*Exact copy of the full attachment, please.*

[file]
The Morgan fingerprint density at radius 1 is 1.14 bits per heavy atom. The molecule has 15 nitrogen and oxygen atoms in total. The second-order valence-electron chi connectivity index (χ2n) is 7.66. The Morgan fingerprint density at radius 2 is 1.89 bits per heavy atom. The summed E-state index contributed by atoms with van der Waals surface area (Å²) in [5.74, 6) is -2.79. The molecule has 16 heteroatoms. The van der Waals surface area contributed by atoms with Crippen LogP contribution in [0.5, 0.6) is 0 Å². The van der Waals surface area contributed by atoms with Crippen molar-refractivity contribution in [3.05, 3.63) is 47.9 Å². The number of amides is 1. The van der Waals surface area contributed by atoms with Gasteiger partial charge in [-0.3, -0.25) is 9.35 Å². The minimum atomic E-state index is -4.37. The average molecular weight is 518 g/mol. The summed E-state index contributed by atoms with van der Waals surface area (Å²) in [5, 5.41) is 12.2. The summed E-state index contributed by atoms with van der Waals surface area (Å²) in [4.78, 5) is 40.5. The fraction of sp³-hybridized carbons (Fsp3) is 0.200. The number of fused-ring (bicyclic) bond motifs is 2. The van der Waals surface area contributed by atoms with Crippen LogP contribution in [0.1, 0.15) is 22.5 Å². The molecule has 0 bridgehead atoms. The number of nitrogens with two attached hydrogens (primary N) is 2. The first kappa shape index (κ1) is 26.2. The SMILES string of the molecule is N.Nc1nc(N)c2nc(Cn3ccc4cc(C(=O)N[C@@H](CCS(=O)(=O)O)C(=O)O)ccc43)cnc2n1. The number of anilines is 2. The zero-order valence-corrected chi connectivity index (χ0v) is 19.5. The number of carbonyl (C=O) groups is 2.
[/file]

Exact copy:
The Morgan fingerprint density at radius 1 is 1.14 bits per heavy atom. The molecule has 15 nitrogen and oxygen atoms in total. The second-order valence-electron chi connectivity index (χ2n) is 7.66. The Morgan fingerprint density at radius 2 is 1.89 bits per heavy atom. The summed E-state index contributed by atoms with van der Waals surface area (Å²) in [5.74, 6) is -2.79. The molecule has 16 heteroatoms. The van der Waals surface area contributed by atoms with Crippen LogP contribution in [0.5, 0.6) is 0 Å². The van der Waals surface area contributed by atoms with Crippen molar-refractivity contribution in [3.05, 3.63) is 47.9 Å². The number of amides is 1. The van der Waals surface area contributed by atoms with Gasteiger partial charge in [-0.3, -0.25) is 9.35 Å². The minimum atomic E-state index is -4.37. The average molecular weight is 518 g/mol. The summed E-state index contributed by atoms with van der Waals surface area (Å²) in [5, 5.41) is 12.2. The summed E-state index contributed by atoms with van der Waals surface area (Å²) in [4.78, 5) is 40.5. The fraction of sp³-hybridized carbons (Fsp3) is 0.200. The number of fused-ring (bicyclic) bond motifs is 2. The van der Waals surface area contributed by atoms with Crippen LogP contribution in [0.1, 0.15) is 22.5 Å². The molecule has 0 bridgehead atoms. The number of nitrogens with two attached hydrogens (primary N) is 2. The first kappa shape index (κ1) is 26.2. The SMILES string of the molecule is N.Nc1nc(N)c2nc(Cn3ccc4cc(C(=O)N[C@@H](CCS(=O)(=O)O)C(=O)O)ccc43)cnc2n1. The number of anilines is 2. The zero-order valence-corrected chi connectivity index (χ0v) is 19.5. The number of carbonyl (C=O) groups is 2.